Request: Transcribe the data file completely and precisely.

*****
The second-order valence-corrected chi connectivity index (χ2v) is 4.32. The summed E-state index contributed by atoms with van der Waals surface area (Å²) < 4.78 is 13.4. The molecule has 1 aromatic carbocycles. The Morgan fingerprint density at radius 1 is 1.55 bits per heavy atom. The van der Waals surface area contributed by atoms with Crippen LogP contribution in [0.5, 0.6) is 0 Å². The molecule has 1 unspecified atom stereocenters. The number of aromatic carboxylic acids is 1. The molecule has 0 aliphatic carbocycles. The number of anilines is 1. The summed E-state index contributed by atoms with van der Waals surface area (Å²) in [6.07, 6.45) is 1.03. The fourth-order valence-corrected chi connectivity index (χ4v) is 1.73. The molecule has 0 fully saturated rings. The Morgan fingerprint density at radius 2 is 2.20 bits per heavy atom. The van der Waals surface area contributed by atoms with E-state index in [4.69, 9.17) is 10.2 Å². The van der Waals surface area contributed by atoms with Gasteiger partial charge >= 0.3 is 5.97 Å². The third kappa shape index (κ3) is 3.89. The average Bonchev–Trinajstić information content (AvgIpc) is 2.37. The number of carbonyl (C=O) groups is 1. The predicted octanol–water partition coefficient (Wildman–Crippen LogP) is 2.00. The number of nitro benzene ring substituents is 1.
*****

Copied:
The second-order valence-corrected chi connectivity index (χ2v) is 4.32. The summed E-state index contributed by atoms with van der Waals surface area (Å²) < 4.78 is 13.4. The molecule has 1 aromatic carbocycles. The Morgan fingerprint density at radius 1 is 1.55 bits per heavy atom. The van der Waals surface area contributed by atoms with Crippen LogP contribution in [0.5, 0.6) is 0 Å². The molecule has 1 unspecified atom stereocenters. The number of aromatic carboxylic acids is 1. The molecule has 0 aliphatic carbocycles. The number of anilines is 1. The summed E-state index contributed by atoms with van der Waals surface area (Å²) in [6.07, 6.45) is 1.03. The fourth-order valence-corrected chi connectivity index (χ4v) is 1.73. The molecule has 0 fully saturated rings. The Morgan fingerprint density at radius 2 is 2.20 bits per heavy atom. The van der Waals surface area contributed by atoms with E-state index in [4.69, 9.17) is 10.2 Å². The van der Waals surface area contributed by atoms with Gasteiger partial charge >= 0.3 is 5.97 Å². The third kappa shape index (κ3) is 3.89. The average Bonchev–Trinajstić information content (AvgIpc) is 2.37. The number of carbonyl (C=O) groups is 1. The predicted octanol–water partition coefficient (Wildman–Crippen LogP) is 2.00. The number of nitro benzene ring substituents is 1.